1. Welcome Hearth.com Guests and Visitors - Please enjoy our forums!
    Hearth.com GOLD Sponsors who help bring the site content to you:
    Hearthstone Soapstone and Cast-Iron stoves( Wood, Gas or Pellet Stoves and Inserts)

How low do you go? (Temp in house)

Post in 'The Hearth Room - Wood Stoves and Fireplaces' started by Willhound, Aug 27, 2006.

Thread Status:
Not open for further replies.
  1. Willhound

    Willhound Feeling the Heat

    Joined:
    Nov 20, 2005
    Messages:
    441
    Loc:
    Northern Ontario, Canada
    Hi Y'all
    Actually got a bit of spare time today to check in. I see lot's of new members and some great topics. Cool!
    I haven't been on the forum a lot over the past 6 months since I started a new consulting business, but the good news is that as a result of all the work, I will be moving out of my home office and into a commercial setting within the next few weeks. This will also mean some more regular hours, so maybe be able to participate in the forum a little more again.
    The only downfall is that I won't get to enjoy the heat from my insert during the day, like I did all last winter. I suppose the bright side is that I'll save on wood, since I won't be stoking all day.

    So the question is: For those of you that fill it in the morning and leave for the day, and if you have back-up heat (I have gas forced air), where do you set your thermostat? I know it depends on a lot of different things, but I'm thinking that there might be an optimal temp that maybe I don't want to go below if I'm away for a longer than usual period for efficiency or something....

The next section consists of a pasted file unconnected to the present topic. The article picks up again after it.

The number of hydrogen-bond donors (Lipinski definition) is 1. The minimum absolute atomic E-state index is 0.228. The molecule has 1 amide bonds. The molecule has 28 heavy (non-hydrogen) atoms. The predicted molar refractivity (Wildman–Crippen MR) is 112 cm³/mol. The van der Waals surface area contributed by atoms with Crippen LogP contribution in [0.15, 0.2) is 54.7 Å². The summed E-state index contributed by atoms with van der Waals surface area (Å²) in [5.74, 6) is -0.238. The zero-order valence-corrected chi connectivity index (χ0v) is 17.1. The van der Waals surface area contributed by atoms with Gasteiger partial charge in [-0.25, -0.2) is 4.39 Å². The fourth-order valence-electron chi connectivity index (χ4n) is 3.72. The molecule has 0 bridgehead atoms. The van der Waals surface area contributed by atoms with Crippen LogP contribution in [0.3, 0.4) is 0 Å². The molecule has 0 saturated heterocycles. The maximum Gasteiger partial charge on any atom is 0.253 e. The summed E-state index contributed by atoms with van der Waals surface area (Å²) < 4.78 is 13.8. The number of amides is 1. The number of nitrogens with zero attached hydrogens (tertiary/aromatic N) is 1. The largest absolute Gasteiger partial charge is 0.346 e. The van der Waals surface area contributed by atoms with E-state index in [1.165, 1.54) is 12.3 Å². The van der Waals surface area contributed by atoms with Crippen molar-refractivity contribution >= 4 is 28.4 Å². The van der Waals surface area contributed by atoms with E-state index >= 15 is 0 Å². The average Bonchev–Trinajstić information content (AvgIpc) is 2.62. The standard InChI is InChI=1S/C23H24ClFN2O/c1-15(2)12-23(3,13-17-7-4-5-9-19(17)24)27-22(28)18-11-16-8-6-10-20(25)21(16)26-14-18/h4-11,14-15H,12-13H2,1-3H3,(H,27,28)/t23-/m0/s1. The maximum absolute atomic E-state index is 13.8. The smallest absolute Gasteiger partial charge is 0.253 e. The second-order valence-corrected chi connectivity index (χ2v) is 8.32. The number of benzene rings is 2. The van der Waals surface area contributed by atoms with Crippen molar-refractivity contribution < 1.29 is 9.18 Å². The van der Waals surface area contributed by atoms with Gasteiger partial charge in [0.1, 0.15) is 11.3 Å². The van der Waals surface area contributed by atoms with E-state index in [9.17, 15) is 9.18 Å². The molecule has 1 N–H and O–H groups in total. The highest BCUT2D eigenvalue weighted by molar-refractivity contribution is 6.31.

Of course, with the Summit, too long is like about 10 hours or more before things start seriously cooling off. ;-P

    Willhound

    Helpful Sponsor Ads!





  2. got wood?

    got wood? New Member

    Joined:
    Jan 4, 2006
    Messages:
    164
    Loc:
    Acton, MA
    my house isn't that efficient yet (old old home), so it chills down quick when it's below 20 outside. I leave the thermostat at 58, sometimes 56 during the day and keep it around 67 when home...of course with the living room and family room stoves it quickly gets much higher than the mid 60's.
  3. Todd

    Todd Minister of Fire

    Joined:
    Nov 19, 2005
    Messages:
    9,226
    Loc:
    Lake Wissota
    My wife and 15 year old daughter seem to have ice water running through their viens. They get cold if it dips below 70. I keep the thermostat set at 68. Since I have a small house with good insulation, it seldom gets that cold with the stove going 24/7.
  4. adrpga498

    adrpga498 Minister of Fire

    Joined:
    Nov 18, 2005
    Messages:
    866
    Loc:
    New Jersey
    I set my thermostat at 58 from 11pm to 6 am, 66 from 6am to 11pm. If upstairs temp near thermostat drops below 58 prior to 6am oil forced hot air kicks on . IF not, I rekindle the fire and good for the remainder of the day. Wifey and kids know how to keep things going while I'm at work.